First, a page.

Enliten Energy Services (Ontario)

Helping companies reduce their environmental impact and build sustainable spaces

Aman posed in front of a window dressed with a suit and tie.

Aman Sahota, Science Horizons intern with Enliten Energy Services in Toronto. Photo credit: Amandeep Sahota

Aman Sahota learned to be resilient and adaptive when he interned as a sustainability representative for Enliten Energy Services, a Toronto-based consulting firm that advises businesses on reducing greenhouse gas emissions while improving employee work environments.

He was interviewed in person before the COVID-19 pandemic hit in March 2020 but worked remotely during his internship.

“When the pandemic hit, everything was over Zoom,” says Bryan Duarte, Enliten’s CEO and founder. “That lack of connection with coworkers made it a tough environment for new employees.”

Duarte says Sahota brought enthusiasm and energy to the business, willing to tackle a lot of things and contributing in many areas.

The company examines ways for companies to lessen their environmental impacts by reducing energy and water use, building process waste and organizational logistics.   

It also focuses on the building user experience, looking at employee comfort, health, and satisfaction. This area is extremely important as productivity improvements of a green building tend to outweigh the financial benefits of saving energy significantly, says Duarte. To that end, Enliten also considers matters such as natural lighting, indoor water features and plants and also looking at organizing employee carpools.

“Our approach is that we want organizations to be better than they are today,” says Duarte who is a professional engineer. “Any improvement is a good improvement.” To that end, Enliten developed a five-tier certification system customized to each client’s capabilities.

“We were trying to provide a holistic service for the whole building space to make it more sustainable,” says Sahota, who worked on the certification package. “We were looking at more human aspects of sustainability.”

Sahota has a Bachelor of Science with a major in Earth and Environmental Systems from the University of Toronto. He speaks English, Hindi and Punjabi and is the first in his family to study science at university.

“I was always interested in how things around me worked and wanted to understand how the future would look,” he says. “With a better understanding of how society will function it could help me do my part to try to make a better future.”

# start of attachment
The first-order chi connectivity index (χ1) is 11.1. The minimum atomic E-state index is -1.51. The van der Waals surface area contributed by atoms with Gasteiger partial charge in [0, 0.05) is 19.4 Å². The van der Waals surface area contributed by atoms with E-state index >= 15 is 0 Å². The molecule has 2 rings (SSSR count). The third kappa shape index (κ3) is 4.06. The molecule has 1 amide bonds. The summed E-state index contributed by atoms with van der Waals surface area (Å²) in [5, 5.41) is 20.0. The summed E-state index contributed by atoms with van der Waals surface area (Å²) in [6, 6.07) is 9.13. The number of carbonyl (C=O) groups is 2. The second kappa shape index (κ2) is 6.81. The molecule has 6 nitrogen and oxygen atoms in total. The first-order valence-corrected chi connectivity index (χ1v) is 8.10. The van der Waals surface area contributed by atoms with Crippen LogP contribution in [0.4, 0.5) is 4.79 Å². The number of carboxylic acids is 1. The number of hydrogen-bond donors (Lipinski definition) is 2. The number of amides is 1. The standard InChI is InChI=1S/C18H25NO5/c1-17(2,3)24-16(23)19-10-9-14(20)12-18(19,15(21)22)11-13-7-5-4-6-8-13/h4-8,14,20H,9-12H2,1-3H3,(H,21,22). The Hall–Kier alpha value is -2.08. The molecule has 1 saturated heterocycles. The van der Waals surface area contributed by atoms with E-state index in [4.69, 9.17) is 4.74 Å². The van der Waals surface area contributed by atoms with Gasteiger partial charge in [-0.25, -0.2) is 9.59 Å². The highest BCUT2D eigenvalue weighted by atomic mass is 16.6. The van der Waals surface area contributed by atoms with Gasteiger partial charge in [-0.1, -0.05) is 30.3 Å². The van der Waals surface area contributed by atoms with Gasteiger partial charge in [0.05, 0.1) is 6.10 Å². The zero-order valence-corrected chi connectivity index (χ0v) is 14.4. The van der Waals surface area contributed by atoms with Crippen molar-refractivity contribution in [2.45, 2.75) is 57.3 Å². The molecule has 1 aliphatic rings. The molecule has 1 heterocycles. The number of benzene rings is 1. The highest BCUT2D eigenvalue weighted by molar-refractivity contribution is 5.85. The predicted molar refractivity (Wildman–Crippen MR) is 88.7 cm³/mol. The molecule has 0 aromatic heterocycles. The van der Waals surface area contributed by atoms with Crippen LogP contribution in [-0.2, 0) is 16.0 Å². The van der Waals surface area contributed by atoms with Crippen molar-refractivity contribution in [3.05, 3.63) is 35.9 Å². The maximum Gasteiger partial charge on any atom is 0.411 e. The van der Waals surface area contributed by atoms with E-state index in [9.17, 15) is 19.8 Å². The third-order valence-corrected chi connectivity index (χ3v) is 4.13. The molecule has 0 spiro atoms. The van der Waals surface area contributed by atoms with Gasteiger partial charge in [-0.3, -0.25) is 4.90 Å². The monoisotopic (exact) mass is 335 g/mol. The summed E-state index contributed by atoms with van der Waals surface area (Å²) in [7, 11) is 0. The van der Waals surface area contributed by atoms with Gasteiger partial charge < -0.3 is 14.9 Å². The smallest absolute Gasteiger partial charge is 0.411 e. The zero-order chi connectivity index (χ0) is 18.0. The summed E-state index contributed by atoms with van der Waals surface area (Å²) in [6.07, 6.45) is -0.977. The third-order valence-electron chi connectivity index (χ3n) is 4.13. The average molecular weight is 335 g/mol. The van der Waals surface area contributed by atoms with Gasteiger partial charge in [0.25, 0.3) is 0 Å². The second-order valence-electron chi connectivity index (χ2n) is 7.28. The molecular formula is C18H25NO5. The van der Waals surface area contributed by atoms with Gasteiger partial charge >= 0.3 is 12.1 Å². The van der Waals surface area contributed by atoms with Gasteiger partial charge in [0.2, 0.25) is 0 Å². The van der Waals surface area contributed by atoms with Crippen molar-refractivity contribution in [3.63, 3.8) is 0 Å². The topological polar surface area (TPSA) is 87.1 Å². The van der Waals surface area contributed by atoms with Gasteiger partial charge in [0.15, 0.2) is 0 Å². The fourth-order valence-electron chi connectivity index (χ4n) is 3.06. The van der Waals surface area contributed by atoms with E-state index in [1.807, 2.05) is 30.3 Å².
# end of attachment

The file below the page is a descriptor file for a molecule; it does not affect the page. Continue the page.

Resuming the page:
Aman wearing a mask sitting at a desk in front of a laptop.

Aman Sahota, Science Horizons intern with Enliten Energy Services in Toronto. Photo credit: Amandeep Sahota

Hired fulltime by Enliten when his internship was over, he went on to co-found EI Amplified, which won the 2021 “Canadian EdTech Startup of the Year Award” at the 12th International Canadian EdTech Leadership Summit presented by Mindshare Learning. The new company works with not-for-profits and schools on “Diversity, Equity and Inclusion” programs using artificial intelligence systems.

Sahota says he learned about networking, developing marketing strategies and how to create collaborative opportunities when working at Enliten, all of which proved helpful when developing his own firm.

His job was supported by an ECO Canada Science Horizons Youth Internship, funded by Environment and Climate Change Canada. Duarte says such subsidies help defray training costs when hiring people with little work experience. Smaller businesses may not otherwise afford to hire junior staff, he says.

Duarte seeks employees who are coachable and willing to ask questions. He also gives great weight to their extracurricular activities. Sahota, for example, had a track record of volunteering and while working at Enliten continued to volunteer at Louise Arbour Secondary School in Brampton where he studied. He organized workshops to teach students about their environmental impact and also coached basketball.

Sahota says his parents were role models for him. “Their work ethic inspired me because they worked to give me a brighter future and I want to do the same for them,” he says.

The internship provided valuable experiential learning. “Being able to work in the environmental field is a great experience and coming out of school you need some money as well,” he says. At university he helped pay his way by working in a meat factory with his mother. “It’s a blessing going from working in a freezer to be able to work from home or an office,” he says with a laugh.

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